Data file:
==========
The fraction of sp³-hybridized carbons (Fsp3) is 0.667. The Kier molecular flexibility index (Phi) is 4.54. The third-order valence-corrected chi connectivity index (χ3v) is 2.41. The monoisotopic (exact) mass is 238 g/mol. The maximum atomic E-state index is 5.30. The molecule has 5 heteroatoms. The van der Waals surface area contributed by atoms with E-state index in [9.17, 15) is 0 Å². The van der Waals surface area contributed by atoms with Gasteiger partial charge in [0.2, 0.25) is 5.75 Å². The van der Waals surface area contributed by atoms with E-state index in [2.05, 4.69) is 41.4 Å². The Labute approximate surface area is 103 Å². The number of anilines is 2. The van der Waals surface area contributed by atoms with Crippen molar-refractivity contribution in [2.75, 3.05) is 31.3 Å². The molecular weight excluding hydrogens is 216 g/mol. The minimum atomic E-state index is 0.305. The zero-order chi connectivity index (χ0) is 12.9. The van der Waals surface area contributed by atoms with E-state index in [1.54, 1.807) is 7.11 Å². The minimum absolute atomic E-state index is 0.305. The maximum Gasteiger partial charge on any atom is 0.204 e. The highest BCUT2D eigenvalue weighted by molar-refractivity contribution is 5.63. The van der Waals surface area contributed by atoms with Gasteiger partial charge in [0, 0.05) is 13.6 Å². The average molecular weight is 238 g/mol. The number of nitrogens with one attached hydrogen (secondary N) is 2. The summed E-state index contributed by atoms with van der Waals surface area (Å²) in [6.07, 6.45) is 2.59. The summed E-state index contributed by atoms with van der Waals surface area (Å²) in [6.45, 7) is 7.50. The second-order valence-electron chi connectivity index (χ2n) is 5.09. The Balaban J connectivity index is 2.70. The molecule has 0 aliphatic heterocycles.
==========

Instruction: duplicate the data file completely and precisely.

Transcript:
The fraction of sp³-hybridized carbons (Fsp3) is 0.667. The Kier molecular flexibility index (Phi) is 4.54. The third-order valence-corrected chi connectivity index (χ3v) is 2.41. The monoisotopic (exact) mass is 238 g/mol. The maximum atomic E-state index is 5.30. The molecule has 5 heteroatoms. The van der Waals surface area contributed by atoms with E-state index in [9.17, 15) is 0 Å². The van der Waals surface area contributed by atoms with Gasteiger partial charge in [0.2, 0.25) is 5.75 Å². The van der Waals surface area contributed by atoms with E-state index in [2.05, 4.69) is 41.4 Å². The Labute approximate surface area is 103 Å². The number of anilines is 2. The van der Waals surface area contributed by atoms with Crippen molar-refractivity contribution in [2.75, 3.05) is 31.3 Å². The molecular weight excluding hydrogens is 216 g/mol. The minimum atomic E-state index is 0.305. The zero-order chi connectivity index (χ0) is 12.9. The van der Waals surface area contributed by atoms with E-state index in [1.54, 1.807) is 7.11 Å². The minimum absolute atomic E-state index is 0.305. The maximum Gasteiger partial charge on any atom is 0.204 e. The highest BCUT2D eigenvalue weighted by molar-refractivity contribution is 5.63. The van der Waals surface area contributed by atoms with Gasteiger partial charge in [0, 0.05) is 13.6 Å². The average molecular weight is 238 g/mol. The number of nitrogens with one attached hydrogen (secondary N) is 2. The summed E-state index contributed by atoms with van der Waals surface area (Å²) in [6.07, 6.45) is 2.59. The summed E-state index contributed by atoms with van der Waals surface area (Å²) in [6.45, 7) is 7.50. The second-order valence-electron chi connectivity index (χ2n) is 5.09. The Balaban J connectivity index is 2.70. The molecule has 0 aliphatic heterocycles.